Tuesday, February 12, 2019

Scholar Spotlight: Saskia Lettmaier

Earlier this fall we noted that only three of the fifty contributors to Oxford Handbook of European Legal History were women. Knowing that there are numerous women scholars whose voices would enrich a conversation on European Legal History, we have decided to spotlight some of them in a series of posts. As our colleagues at the “Women Also Know History” media platform note, there are “concrete way[s] to address explicit and implicit gender bias in public and professional perceptions of historical expertise.” We hope that this series of interviews will be one of them. (H/t: AHA Member Spotlight series.)

Prof. Dr. Saskia Lettmaier, B.A. (Oxford), LL.M., S.J.D. (Harvard)We begin the series with Saskia Lettmaier,  Professor of Law at Kiel University in Germany. 



Alma Maters: 
  • Oxford University, B.A., 2002
  • Harvard Law School, LL.M., 2003
  • Bamberg University, PhD, 2007
  • Erlangen University, First State Exam in Law, 2009
  • Harvard Law School, S.J.D., 2015
  • Regensburg University, Habilitation, 2016

Fields of Interest: All private law subjects, with a particular emphasis on family and succession law; legal history, with a particular emphasis on the early modern and modern periods in England and Continental Europe; comparative and private international law; law and culture

Career path: I have had a fairly unusual career path. I never planned to be a law professor. And I certainly did not plan every step on the way to becoming one. I was born in Germany, and I completed my secondary school education there. However (perhaps because I was an avid Jane Austen reader during my teenage years), I have always had a strong penchant for the Anglo-American world. This is what first brought me to England to study law at Oxford, and this is what subsequently brought me to Harvard to study an Americanized version of the common law. While an LL.M. student at Harvard, I had the good fortune to enroll in a course on wills and trusts with Charlie Donahue. For my LL.M. paper, I drafted two wills for my grandmother on the alternative hypotheses first that she was a resident of Germany and second that she was a resident of Massachusetts. The main body of my work consisted in comparing the results both from a planner’s and a client’s perspective. This LL.M. drafting exercise fixed my interest in family and succession law as well as my interest in comparative law. And it introduced me to Charlie Donahue, who ended up being my doctoral supervisor and a tremendous mentor long after my LL.M. studies were finished.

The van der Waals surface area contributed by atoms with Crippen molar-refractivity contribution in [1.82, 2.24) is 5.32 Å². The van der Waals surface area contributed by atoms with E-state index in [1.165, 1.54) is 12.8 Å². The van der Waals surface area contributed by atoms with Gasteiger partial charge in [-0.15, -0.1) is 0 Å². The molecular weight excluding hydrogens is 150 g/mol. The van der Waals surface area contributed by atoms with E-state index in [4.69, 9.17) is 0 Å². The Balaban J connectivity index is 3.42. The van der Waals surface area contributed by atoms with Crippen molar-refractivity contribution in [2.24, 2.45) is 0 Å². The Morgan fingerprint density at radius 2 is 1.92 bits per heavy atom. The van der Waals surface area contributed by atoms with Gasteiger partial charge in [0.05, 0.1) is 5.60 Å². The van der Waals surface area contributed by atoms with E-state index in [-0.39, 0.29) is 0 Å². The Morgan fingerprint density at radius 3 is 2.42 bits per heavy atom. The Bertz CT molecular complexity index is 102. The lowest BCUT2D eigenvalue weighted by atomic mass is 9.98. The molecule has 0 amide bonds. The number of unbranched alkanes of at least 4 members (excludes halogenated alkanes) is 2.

What do you like most about where you live and work: Kiel is a city in the north of Germany, and it reminds me a lot of England and also of Boston. People here have a Nordic attitude and a Nordic sense of humor. Plus, Kiel is situated right on the Baltic Sea. I am teaching at a university that recruits its students mainly from the Bundesland (i.e. the German state of Schleswig-Holstein, of which Kiel is the capital city). As a result, university life here has a very earthy, heartfelt atmosphere. Add to that a bunch of very supportive colleagues, always keen on collaborative endeavors, and it’s really heaven on earth.

What projects are you currently working on? My research focuses on the history as well as the contemporary practice of family and succession law. I am equally committed to both. When it comes to contemporary issues, I am trying to devise a more equitable approach to balancing private autonomy and protection for the weaker party in spousal and other in-family contracting. As a legal historian, I tend to explore the history of family law, and in particular the history of marriage law. I generally do so through a comparative perspective, with Germany and England as my main comparators. Right now, I am writing a book chapter on marriage law during the inter-war period in England and Germany.

Have your interests evolved since finishing your studies? I dare say they have become more tailored and more narrowly focused, but the big picture was there early on: my techique is historical-comparative, and my favourite subject matter is the history of family law and the history of wills and trusts.

What’s the most fascinating thing you have ever found while doing your research? My most fascinating find dates from my doctoral research on breach-of-promise actions in 19th-century England. I was investigating a very famous mid-century breach-of-promise case brought by one Mary Smith against a noble individual, and I was anxious to know what became of Miss Smith after the trial (which she resoundingly lost) had ended—no easy task, considering what a common name she had. I was greatly helped by her grandfather’s will (discovered at a record office), which disclosed that she had married one Kosciusko Hyde Kent Newbolt (not a common name by anyone’s standards). From there it was an easy task to trace her to her death in Liverpool.

Is there an article, book, film, or website that you would recommend to LHB readers? I strongly recommend the British Newspaper Library, which offers an extensive collection of British and overseas newspapers in print, on microfilm and as digital copies. Much of the content has recently become available online via the British Newspaper Archive. It’s a treasure trove for externalist legal historians like myself, who like to study law in its social context.

What have you found to be the most surprising thing about academic life? I never thought I would have as much freedom to pick and choose my research topics, and I never thought that I would enjoy it so much.

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